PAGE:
Discussions around replication of the Delhi model in different states have been doing rounds after its notable performance at the COVID front. Apart from Maharashtra, Delhi and Tamil Nadu that saw a huge rise in the number of COVID-19 infected patients in June several other states are seen to be treading similar paths in the last few weeks. Although Delhi had shown a huge steep in number of COVID-19 cases in the previous month which was accompanied by numerous other problems faced by the infected lot, the projections in this month seem to present a fairly better picture. June brought out the worst for the COVID affected patients in Delhi which has not been free of political challenges that the ruling party confronted.
Two major reasons play out in case of Delhi in leading to its change from the, then ‘corona capital’ to the now ‘emulatable model’.
First, it serves to be the capital city of the country. Its under-performance or lack of capacity to contain the SARS CoV-2 immediately following the unlocking phase was viewed with huge contempt, disrespect and fear. It perhaps might have made the other states complacent wherein they could opine, that if the capital of the nation is not competent enough to battle the virus, the rest could certainly move the same way due to lack of funds, means, and overall support. The attitude of the states in this case could well be summarized as, ‘if Delhi, the capital of the nation can’t strategise to fight the virus how can we’ (Agar Delhi, desh ki rajdhani hi nahi ladh pa rahi iss virus se, to hum kaise ladenge).
The second cause that played in for the turning of events in favour of Delhi can be largely identified as, majorly political in nature, to do with the present government of Delhi. AAP after all was voted again to power on the basis of its performance that it had put in strengthening of the social security net for the residents of Delhi. Healthcare services served to be one of the major components upon which AAP’s veracity and popularity has been established during its previous rule resulting in the formation of its government for the present tenure. Hence, it became necessary for Delhi and the government per se to chart out ways and measures to deal with the deteriorating corona crisis in the month of June. It pushed the ruling Aam Admi Party to reconceptualise a comprehensive framework to control and arrest further outbreaks and spread of the virus.
The present Delhi government needed to stick to its ideals of which healthcare constituted a major role. It would require rolling back to its political agenda and foundational principle of social security in order to have a congenial future ahead. Preparation for an approach to manage the COVID crisis began along the mid- June.
The Centre too pitched in, on June 14, it ordered the attachment of six IAS officers to the Delhi government for COVID management. Soon after it introduced series of measures to contain further spread, reduce mortality, increase hospital facilities, improvise infrastructure and speed up recovery.
The COVID infected patients with mild symptoms were called for home isolation and provisioning of pulse oximeters were made mandatory for them to keep a track of their oxygen levels. These patients in home isolation have been assured medical consultation and facilities in case of deteriorating health conditions. Increasing the testing capacity has served as a primary tool in case of Delhi. It has also ramped up its ability of contact tracing. The capacity of beds for treating COVID patients have been increased by pooling in all private hospitals that have more than 50 beds to reserve 40% of them for the virus infected patients. The Delhi government consecutively attempted to provide real time information through app-based service on the availability of beds to avoid commotion and fear for patients in already burdened facilities. Regular engagement with the people of Delhi by the Chief Minister has accounted for free flow of information and data by the government itself. Delhi also inaugurated its second plasma bank very recently.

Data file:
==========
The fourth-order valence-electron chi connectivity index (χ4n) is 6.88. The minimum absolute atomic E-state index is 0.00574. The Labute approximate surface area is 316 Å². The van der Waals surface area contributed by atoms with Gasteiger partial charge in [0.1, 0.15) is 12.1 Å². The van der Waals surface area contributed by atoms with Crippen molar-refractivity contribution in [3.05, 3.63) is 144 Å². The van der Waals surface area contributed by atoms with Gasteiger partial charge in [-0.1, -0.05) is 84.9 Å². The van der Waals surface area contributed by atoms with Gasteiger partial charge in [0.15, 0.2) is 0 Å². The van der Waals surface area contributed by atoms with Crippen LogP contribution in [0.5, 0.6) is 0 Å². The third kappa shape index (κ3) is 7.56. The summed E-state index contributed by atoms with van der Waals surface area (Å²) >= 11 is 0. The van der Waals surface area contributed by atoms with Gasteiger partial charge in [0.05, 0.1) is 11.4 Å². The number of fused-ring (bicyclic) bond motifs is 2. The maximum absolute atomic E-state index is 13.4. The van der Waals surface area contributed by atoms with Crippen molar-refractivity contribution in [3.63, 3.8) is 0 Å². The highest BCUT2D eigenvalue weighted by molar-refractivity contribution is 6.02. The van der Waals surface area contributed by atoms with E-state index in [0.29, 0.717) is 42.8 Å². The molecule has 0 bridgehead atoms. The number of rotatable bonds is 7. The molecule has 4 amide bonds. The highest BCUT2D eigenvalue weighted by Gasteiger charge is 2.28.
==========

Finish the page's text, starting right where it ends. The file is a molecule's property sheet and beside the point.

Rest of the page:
All these moves can be credited with the advancement of Delhi’s approach towards COVID management which is being hailed across the nation. It becomes imperative here to interrogate whether this can be lauded as an impact resulting out of ‘political will’ or ‘concerted effort’. It can certainly be viewed, that the management of the COVID infections in Delhi have been possible due to strong political will at the level of MPs, MLA and subsidiary bodies.
However, what merits attention in this regard is a strong political will can create precondition for the scope of improvement, it cannot alone deliver without a concerted effort in case of a health emergency of such an unprecedented nature. Beginning with a strong political will, there is need for an efficiently functioning bureaucracy, protection of healthcare workers, providing them supportive work culture and safety and trust building among the community. The Delhi model has somehow been able to collate series of measures involving the government, bureaucracy, healthcare workers and trust of the community. Although the government records have presented a picture which clearly points out the positive sides of this concerted effort based approach, it is imperative to take cognizance of the fact that individuals need to avoid complacency and carry on contributing their bit by making good choices to foster this model of hope.
Minakshi Biswas, Assistant Professor, BHKM, West Bengal State University.